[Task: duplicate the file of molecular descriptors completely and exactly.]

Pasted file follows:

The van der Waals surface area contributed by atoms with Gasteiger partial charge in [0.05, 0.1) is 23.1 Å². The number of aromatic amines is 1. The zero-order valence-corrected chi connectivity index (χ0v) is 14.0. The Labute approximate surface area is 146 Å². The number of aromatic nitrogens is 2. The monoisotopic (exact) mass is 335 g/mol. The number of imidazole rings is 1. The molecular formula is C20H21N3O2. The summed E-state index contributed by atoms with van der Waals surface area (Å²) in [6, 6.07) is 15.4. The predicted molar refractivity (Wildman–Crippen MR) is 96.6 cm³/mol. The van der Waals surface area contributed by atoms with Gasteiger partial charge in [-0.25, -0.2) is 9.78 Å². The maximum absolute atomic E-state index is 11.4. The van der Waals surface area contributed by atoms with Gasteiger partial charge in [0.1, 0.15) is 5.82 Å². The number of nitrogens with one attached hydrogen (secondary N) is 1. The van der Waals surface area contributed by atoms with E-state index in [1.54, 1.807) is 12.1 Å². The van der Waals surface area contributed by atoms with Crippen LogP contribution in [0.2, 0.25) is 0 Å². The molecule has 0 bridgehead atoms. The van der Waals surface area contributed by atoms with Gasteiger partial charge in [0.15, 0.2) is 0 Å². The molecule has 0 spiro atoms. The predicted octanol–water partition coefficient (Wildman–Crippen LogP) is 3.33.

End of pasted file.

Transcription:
The van der Waals surface area contributed by atoms with Gasteiger partial charge in [0.05, 0.1) is 23.1 Å². The number of aromatic amines is 1. The zero-order valence-corrected chi connectivity index (χ0v) is 14.0. The Labute approximate surface area is 146 Å². The number of aromatic nitrogens is 2. The monoisotopic (exact) mass is 335 g/mol. The number of imidazole rings is 1. The molecular formula is C20H21N3O2. The summed E-state index contributed by atoms with van der Waals surface area (Å²) in [6, 6.07) is 15.4. The predicted molar refractivity (Wildman–Crippen MR) is 96.6 cm³/mol. The van der Waals surface area contributed by atoms with Gasteiger partial charge in [-0.25, -0.2) is 9.78 Å². The maximum absolute atomic E-state index is 11.4. The van der Waals surface area contributed by atoms with Gasteiger partial charge in [0.1, 0.15) is 5.82 Å². The number of nitrogens with one attached hydrogen (secondary N) is 1. The van der Waals surface area contributed by atoms with E-state index in [1.54, 1.807) is 12.1 Å². The van der Waals surface area contributed by atoms with Crippen LogP contribution in [0.2, 0.25) is 0 Å². The molecule has 0 bridgehead atoms. The van der Waals surface area contributed by atoms with Gasteiger partial charge in [0.15, 0.2) is 0 Å². The molecule has 0 spiro atoms. The predicted octanol–water partition coefficient (Wildman–Crippen LogP) is 3.33.